New answers tagged switch
Occupancy sensors, timers, dimmers, and other "smart" switches often are required to be independently powered. If you look at this diagram from the devices documentation (PDF), you'll see that there are three ways this requirement is achieved. Neutral Wire Required The first method, is to simply require a neural wire. In this configuration, the ...
I think you probably mean the switch didn't have a neutral (which is connected to ground but not the same thing as "ground"). Standard light switches are either open or closed, and so they only have the incoming hot wire and the outgoing hot wire that are either connected ("on") or disconnected ("off"). If you have a switch with additional features that ...
Looking at the instructions for this unit I see no reason it cannot be used in a replacement application where no ground is present.
As you probably know, standard three-way switches have two "traveler" wires running between them. The problem you describe can indicate that one of the travelers has become disconnected. The result is equivalent to two standard switches in series. I expect that when you check the switches, you'll find a wire has come off its screw or out of the backstab.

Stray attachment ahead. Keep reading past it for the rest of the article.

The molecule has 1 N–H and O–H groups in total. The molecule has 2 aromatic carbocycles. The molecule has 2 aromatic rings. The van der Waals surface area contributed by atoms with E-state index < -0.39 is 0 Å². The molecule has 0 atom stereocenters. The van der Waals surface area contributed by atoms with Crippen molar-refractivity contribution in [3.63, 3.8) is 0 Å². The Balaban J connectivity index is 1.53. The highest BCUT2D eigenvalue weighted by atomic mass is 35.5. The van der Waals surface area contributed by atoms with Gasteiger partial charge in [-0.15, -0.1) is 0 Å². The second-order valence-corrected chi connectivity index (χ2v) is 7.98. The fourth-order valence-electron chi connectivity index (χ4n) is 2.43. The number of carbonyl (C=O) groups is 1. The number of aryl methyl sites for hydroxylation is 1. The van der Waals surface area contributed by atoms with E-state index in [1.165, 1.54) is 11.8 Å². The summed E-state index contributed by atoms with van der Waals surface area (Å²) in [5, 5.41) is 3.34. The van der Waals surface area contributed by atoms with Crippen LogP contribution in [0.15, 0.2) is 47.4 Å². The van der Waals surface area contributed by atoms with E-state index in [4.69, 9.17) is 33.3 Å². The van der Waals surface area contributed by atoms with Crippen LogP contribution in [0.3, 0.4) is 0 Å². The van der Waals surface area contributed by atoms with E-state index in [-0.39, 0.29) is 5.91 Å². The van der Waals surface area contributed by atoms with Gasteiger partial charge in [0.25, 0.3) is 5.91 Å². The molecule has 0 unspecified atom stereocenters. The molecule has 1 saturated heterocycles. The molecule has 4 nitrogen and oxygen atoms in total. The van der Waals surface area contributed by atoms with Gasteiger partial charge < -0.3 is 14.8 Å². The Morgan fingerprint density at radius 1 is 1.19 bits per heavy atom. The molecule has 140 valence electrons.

I had a similar problem on a circuit with two switches for one light. It turned out to be that one switch only completed the circuit in one position, as though it were a simple on/off switch. Replacing the defective switch solved the problem.
You have a simple mis-wire somewhere. As previously stated, you need to open both switches and see how everything is wired. Get a few good diagrams of common 3-way wiring patterns and see if one is like the way yours are wired. A Google search will bring up many. The position of the switches does NOT matter at all. What matters is identifying the feed wire, ...
Assuming the light itself isn't bad, then the combination of a dim light and the dishwasher making it go out sounds like a break in a wire or a corroded connection. A break or corrosion can allow enough current to pass to light the bulb dimly, but when a higher current is called for the resistance of the break or corrosion goes up, causing an apparent total ...
A configuration with GFCI protected outlets and switched lights but and unswitched outlets is a completely ordinary and unremarkable configuration.
Well...I typed that too fast, I guess. I just found the answer! Sure enough, this is not actually designed to handle fan loads. UGH. Just blew $40 on two of these. Apparently there's some small print. To quote a review on Home Depot's web site: Works great for lights,but as I'm finding a common problem with all electric supplies you must read the fine ...
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